Prior to 2004, marriage in Norway was the sole purview of the state church - the Lutheran Church of Norway - or other recognized religious institutions. This responsibility included verifying the couple's eligibility to be married. Many groups argued that this lack of state oversight left some people at risk of forced marriage.
Human-Etisk Forbund, the Norwegian Humanist Association, is one of the largest Humanist organizations in the world with over 84,000 members. After almost a decade of applying for the right to perform marriages, the Norwegian authorities granted the group the authority in 2004. With their application, they also asked the state to take over the administration for all wedding ceremonies in Norway.
As a result of that lobbying, there is now a formalized bureaucracy for marriages in Norway. All now need to submit various documentation to the government. Bureaucrats then check to see if the couple has the legal right to get married in Norway. The government issues a marriage certificate and sends it to the couple. The couple then takes that document to any institution with the legal right to wed, for example a church, a mosque, the courthouse or the Norwegian Humanists. During or right after the wedding ceremony, the document is signed and then returned to the authorities who produce the legal marriage certificate for the couple.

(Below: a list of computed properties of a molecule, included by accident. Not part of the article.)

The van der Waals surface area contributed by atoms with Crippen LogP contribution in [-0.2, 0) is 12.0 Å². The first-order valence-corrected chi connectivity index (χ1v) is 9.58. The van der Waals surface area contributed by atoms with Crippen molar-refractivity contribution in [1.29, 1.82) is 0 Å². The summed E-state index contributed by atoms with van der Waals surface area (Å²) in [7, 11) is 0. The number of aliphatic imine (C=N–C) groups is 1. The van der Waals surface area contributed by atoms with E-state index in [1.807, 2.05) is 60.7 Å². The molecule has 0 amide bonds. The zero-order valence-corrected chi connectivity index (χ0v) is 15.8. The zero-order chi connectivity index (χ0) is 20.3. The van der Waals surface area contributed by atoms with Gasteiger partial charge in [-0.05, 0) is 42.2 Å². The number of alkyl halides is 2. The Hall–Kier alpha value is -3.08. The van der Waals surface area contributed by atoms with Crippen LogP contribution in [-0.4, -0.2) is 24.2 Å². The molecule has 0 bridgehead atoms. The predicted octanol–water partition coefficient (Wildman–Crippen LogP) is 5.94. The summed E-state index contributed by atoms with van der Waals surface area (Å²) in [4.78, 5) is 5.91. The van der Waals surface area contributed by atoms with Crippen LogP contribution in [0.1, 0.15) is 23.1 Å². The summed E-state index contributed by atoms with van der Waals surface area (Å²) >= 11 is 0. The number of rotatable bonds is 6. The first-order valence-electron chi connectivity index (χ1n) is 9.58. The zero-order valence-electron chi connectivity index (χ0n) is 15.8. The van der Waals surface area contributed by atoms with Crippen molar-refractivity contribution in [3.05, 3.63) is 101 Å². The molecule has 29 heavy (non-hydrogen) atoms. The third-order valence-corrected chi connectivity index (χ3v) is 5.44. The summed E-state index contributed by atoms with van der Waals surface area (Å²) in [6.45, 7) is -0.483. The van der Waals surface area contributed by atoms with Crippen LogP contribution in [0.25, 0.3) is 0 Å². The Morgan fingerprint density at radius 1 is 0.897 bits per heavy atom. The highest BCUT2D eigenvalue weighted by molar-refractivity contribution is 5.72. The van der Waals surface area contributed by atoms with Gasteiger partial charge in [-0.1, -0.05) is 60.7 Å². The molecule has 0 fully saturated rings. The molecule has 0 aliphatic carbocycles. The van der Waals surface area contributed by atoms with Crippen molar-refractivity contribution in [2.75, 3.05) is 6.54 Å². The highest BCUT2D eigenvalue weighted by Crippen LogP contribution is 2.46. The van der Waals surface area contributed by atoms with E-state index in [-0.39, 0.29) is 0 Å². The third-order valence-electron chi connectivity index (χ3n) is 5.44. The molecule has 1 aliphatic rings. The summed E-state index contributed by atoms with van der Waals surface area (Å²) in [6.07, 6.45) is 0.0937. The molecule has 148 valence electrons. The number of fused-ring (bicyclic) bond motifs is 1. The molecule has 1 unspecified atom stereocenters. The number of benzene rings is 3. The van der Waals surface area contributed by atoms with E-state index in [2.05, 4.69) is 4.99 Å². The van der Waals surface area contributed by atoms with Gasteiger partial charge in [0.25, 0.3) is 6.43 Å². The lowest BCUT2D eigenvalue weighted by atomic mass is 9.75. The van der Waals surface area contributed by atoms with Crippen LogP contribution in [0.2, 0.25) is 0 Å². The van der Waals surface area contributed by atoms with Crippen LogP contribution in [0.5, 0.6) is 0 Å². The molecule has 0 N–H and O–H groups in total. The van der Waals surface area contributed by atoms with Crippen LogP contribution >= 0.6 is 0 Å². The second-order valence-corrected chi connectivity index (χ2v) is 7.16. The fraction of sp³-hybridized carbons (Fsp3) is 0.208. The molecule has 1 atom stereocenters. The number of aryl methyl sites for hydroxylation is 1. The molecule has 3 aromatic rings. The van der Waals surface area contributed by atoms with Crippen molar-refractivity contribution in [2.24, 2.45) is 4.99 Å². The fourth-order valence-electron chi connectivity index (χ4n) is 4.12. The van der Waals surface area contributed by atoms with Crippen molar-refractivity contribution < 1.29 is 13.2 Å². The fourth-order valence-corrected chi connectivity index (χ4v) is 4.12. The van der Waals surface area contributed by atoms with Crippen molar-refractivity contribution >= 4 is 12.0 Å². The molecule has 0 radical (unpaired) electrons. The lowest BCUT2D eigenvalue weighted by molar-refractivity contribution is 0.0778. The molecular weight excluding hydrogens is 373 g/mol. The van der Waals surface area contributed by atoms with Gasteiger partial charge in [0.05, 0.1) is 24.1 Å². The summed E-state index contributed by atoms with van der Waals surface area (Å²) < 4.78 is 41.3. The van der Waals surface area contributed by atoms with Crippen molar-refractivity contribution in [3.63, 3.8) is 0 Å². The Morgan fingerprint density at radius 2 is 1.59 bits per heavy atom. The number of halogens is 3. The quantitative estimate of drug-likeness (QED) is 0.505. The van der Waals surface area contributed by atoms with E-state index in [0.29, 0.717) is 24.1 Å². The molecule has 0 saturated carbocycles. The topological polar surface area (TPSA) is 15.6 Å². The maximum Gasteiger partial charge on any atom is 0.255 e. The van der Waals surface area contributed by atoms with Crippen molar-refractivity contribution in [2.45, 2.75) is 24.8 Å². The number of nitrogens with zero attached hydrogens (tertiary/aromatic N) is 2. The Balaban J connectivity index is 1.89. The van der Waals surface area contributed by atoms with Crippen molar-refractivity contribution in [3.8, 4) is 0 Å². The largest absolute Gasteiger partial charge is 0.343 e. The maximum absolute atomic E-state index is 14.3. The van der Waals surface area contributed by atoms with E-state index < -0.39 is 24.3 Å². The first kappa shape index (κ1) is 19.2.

A Humanist wedding in Norway. Human-Etisk Forbund
With this change – the authorities doing the legal work – it became apparent how the churches were discriminating in the provision of marriages in Norway. For example, the Church of Norway would refuse to marry same-sex couples, even though the couple had a valid marriage certificate. This caused a massive debate both within and outside the Church and resulted in a change in 2015. Today, same-sex couples can get married in the Church of Norway. Individual priests have the right to refuse to perform a ceremony if it goes against their own beliefs, in which case the couple will have to go to another priest or provider.
In 2009 a Norwegian Humanist officiant conducted the country’s first legal same-sex marriage ceremony.
The Norwegian Humanists are not completely satisfied with the status quo. Their main goal is to see that all couples in Norway are married legally by the government first, and then they can choose to go to any institution they want for a symbolic ceremony. This would mean that all citizens would be treated equally; no one could easily be forced into marriage or denied a legal marriage.
Today the Norwegian Humanists have 168 wedding officiants who conduct between 700-750 ceremonies across Norway each year. They operate a thorough process of educating officiants, ending with a certification lasting four years, at which point it must be renewed.
Statistics Norway, "Marriages contracted, by time and type of marriages".
Adapted from private communications from Tale Pleym, seremonirådgiver - vigsel, Human-Etisk Forbund